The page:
Parkinson's Patient Deals With Disability With New Invention
Posted January 25, 2006 8:07 a.m. EST
RALEIGH, N.C. — Mike Tucker is a big guy who loves protecting others. At the 1996 Olympics, he was a bodyguard for Michael Jordan, Mary Lou Retton and Gen. Norman Schwarzkopf.
"I was a police officer, in the gym six days a week, rode a bike 40 miles on the weekend, and I could bench press 350 pounds," said Tucker.
But not anymore. While working at the Olympics, Tucker realized something was wrong.
"I noticed when I was there, my left side got a lot weaker," he said.
Next Step Website
At 40, Tucker developed Parkinson's disease -- a disease that would slowly kill his muscles.
"Every day, you get worse than the day before," he said.
He was forced to retire and now works in his wood shop. Tucker was doing OK until one day he and his family went out for lunch.
"My legs wouldn't take me where I wanted them to, and I was leaning on the chairs and watching my family sit there and watch me," said Tucker. "It was pretty heartwrenching to see them watch me try to get to the table. I was determined at that point I was going to do something about that."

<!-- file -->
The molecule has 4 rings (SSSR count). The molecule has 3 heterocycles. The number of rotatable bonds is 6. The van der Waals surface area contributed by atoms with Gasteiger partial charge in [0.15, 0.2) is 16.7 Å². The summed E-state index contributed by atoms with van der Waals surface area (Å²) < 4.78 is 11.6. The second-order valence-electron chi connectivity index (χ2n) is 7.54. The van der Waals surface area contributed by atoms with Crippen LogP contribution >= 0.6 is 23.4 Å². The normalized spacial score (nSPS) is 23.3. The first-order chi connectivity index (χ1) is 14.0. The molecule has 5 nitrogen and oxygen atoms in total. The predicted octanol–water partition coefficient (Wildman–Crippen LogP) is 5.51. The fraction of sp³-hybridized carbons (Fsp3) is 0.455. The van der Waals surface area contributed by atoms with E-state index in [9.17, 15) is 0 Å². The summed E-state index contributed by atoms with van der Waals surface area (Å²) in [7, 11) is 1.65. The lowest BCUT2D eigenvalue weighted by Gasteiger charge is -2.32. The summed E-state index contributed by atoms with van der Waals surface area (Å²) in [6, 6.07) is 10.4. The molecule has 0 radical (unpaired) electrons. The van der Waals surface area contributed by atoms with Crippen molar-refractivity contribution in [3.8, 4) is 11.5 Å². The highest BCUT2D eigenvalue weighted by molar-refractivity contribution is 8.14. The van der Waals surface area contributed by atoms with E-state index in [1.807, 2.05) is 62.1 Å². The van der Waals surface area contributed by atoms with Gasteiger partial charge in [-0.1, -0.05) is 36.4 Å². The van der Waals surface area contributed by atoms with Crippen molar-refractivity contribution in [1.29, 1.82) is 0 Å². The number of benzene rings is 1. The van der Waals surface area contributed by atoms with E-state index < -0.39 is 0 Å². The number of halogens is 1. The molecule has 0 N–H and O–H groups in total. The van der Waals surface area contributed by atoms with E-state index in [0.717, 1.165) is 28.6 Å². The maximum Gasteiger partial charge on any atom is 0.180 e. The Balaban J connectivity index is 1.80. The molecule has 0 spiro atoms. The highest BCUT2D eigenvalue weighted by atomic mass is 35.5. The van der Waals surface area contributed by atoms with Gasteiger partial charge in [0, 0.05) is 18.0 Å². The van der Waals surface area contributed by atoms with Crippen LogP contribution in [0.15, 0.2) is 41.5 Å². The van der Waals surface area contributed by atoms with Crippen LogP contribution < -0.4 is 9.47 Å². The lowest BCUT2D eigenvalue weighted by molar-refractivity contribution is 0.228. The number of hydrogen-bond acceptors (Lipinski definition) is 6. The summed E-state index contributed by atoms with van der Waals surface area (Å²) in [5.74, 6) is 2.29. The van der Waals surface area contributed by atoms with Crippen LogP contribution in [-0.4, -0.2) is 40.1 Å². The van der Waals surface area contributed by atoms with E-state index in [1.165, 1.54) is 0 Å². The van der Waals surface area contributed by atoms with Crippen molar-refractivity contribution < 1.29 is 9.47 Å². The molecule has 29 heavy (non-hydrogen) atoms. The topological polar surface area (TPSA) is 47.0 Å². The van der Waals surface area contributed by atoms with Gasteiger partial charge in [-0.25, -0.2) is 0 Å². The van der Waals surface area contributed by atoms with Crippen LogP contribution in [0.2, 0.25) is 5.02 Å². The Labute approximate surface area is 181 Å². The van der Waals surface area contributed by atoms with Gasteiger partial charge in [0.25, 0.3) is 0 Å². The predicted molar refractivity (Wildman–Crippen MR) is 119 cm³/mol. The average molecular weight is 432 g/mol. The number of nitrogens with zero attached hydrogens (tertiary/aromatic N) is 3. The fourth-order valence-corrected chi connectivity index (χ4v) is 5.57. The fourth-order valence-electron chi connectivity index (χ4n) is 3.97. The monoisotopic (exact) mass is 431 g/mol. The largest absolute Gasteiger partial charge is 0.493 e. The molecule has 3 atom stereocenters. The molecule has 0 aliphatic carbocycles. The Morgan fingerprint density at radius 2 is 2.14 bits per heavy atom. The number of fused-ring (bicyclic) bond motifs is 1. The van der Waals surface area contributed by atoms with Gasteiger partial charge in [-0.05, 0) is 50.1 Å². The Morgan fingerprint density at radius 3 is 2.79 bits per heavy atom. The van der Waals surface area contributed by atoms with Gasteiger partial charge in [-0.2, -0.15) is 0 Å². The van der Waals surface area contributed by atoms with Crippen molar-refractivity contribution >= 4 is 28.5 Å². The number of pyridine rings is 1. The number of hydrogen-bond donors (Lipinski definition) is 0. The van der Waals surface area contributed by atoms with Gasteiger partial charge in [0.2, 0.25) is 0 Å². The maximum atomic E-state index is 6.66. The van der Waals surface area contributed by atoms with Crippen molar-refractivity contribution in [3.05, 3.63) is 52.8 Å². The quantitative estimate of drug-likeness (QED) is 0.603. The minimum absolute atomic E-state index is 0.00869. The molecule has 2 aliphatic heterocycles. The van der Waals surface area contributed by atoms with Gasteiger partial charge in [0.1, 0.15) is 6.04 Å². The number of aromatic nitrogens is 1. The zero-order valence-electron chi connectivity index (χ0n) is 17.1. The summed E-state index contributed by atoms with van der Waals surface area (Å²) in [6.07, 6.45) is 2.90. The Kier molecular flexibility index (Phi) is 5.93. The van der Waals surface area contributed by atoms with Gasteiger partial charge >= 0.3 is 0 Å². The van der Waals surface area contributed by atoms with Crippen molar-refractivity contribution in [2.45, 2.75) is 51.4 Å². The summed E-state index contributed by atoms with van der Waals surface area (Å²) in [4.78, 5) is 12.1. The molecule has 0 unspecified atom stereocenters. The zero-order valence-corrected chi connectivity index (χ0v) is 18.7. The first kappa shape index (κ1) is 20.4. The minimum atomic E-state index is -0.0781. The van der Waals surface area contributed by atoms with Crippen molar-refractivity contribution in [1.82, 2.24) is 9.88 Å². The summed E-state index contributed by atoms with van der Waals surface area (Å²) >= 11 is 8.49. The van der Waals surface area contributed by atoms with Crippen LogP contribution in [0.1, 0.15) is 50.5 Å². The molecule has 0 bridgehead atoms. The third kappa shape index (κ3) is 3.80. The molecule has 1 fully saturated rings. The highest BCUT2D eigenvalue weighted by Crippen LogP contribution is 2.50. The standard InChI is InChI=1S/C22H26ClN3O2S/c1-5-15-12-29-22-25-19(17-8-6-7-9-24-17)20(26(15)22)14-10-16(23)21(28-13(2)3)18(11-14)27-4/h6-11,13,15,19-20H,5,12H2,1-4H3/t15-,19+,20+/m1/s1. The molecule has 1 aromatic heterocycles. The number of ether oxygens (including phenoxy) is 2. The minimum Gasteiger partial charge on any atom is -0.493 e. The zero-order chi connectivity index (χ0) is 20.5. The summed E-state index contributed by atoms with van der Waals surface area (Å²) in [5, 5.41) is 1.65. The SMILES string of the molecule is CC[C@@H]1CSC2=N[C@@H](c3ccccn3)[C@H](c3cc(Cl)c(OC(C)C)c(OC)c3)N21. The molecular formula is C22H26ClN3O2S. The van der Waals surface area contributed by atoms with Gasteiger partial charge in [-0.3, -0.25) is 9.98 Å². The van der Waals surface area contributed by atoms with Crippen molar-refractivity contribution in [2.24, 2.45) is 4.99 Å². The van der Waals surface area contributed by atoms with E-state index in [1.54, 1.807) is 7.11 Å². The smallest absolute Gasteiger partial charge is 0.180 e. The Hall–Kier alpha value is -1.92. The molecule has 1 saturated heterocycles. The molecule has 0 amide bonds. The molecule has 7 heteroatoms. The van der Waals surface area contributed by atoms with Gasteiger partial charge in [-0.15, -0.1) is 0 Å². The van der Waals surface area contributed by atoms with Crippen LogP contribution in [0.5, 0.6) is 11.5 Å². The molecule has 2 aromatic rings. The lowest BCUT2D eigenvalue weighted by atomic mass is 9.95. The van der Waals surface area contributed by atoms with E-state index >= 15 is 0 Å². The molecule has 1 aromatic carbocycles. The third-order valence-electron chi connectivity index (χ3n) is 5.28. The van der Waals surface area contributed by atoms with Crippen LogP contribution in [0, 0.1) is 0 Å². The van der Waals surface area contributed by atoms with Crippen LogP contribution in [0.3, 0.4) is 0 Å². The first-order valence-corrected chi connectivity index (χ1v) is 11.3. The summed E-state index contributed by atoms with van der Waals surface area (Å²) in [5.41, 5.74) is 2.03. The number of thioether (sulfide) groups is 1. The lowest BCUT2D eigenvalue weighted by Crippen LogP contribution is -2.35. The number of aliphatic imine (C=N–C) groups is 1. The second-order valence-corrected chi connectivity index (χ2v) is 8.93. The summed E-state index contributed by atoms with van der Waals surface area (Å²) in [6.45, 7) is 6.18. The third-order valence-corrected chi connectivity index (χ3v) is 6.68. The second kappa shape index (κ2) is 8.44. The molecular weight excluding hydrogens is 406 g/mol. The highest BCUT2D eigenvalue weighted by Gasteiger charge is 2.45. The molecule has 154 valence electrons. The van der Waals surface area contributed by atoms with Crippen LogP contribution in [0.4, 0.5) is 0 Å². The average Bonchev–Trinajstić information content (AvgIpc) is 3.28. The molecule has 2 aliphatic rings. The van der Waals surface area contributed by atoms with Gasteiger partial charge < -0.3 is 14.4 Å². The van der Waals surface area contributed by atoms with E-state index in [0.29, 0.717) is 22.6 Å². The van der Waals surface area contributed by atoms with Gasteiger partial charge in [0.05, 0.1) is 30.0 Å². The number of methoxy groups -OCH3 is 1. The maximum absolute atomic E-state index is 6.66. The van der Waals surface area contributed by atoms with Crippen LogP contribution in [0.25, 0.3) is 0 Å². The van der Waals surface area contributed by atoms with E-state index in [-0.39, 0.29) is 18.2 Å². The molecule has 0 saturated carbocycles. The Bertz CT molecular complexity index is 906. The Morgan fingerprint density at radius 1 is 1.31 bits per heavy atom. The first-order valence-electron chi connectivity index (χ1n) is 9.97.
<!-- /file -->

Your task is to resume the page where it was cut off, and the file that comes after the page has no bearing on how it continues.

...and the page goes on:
That something was his patented invention called the Next Step. He took a cane and added a small lever that flips out to the side when the cane is pressed down and falls back into place when the pressure is released, allowing the eyes to trick the brain.
"I'm not able to move hardly at all," said Tucker. "But if I use this cane and I have an obstacle, I can step over it and get the next foot up there."
Now at age 50, Tucker's hands and legs still quiver, but he is able to walk -- all because he refused to give up.
"The cane really is like a miracle for me," he said.
Before Parkinson's, Tucker spent his adult life helping people. He hopes his invention will allow him to again help others. For more information about Next Step, call